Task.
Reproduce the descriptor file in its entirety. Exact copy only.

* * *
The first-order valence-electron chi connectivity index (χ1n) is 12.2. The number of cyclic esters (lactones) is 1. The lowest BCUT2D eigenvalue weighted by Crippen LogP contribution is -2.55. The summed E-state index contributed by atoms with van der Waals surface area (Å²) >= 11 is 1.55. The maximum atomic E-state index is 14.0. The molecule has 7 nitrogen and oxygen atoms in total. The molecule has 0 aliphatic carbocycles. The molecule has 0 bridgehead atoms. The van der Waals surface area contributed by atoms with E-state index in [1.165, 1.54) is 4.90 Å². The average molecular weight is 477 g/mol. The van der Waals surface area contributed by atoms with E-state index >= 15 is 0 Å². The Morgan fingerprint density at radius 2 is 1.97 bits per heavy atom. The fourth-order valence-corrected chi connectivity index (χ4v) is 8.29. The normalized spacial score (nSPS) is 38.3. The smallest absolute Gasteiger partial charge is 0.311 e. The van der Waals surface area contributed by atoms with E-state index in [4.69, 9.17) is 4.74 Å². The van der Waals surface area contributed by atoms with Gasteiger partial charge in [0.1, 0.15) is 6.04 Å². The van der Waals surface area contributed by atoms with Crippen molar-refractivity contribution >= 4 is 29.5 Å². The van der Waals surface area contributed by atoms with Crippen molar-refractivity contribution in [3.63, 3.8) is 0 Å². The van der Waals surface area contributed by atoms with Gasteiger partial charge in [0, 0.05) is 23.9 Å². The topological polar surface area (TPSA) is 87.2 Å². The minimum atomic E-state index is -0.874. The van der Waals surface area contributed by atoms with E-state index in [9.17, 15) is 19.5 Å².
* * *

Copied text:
The first-order valence-electron chi connectivity index (χ1n) is 12.2. The number of cyclic esters (lactones) is 1. The lowest BCUT2D eigenvalue weighted by Crippen LogP contribution is -2.55. The summed E-state index contributed by atoms with van der Waals surface area (Å²) >= 11 is 1.55. The maximum atomic E-state index is 14.0. The molecule has 7 nitrogen and oxygen atoms in total. The molecule has 0 aliphatic carbocycles. The molecule has 0 bridgehead atoms. The van der Waals surface area contributed by atoms with E-state index in [1.165, 1.54) is 4.90 Å². The average molecular weight is 477 g/mol. The van der Waals surface area contributed by atoms with E-state index >= 15 is 0 Å². The Morgan fingerprint density at radius 2 is 1.97 bits per heavy atom. The fourth-order valence-corrected chi connectivity index (χ4v) is 8.29. The normalized spacial score (nSPS) is 38.3. The smallest absolute Gasteiger partial charge is 0.311 e. The van der Waals surface area contributed by atoms with E-state index in [4.69, 9.17) is 4.74 Å². The van der Waals surface area contributed by atoms with Gasteiger partial charge in [0.1, 0.15) is 6.04 Å². The van der Waals surface area contributed by atoms with Crippen molar-refractivity contribution >= 4 is 29.5 Å². The van der Waals surface area contributed by atoms with Crippen molar-refractivity contribution in [3.63, 3.8) is 0 Å². The van der Waals surface area contributed by atoms with Gasteiger partial charge in [0, 0.05) is 23.9 Å². The topological polar surface area (TPSA) is 87.2 Å². The minimum atomic E-state index is -0.874. The van der Waals surface area contributed by atoms with E-state index in [9.17, 15) is 19.5 Å².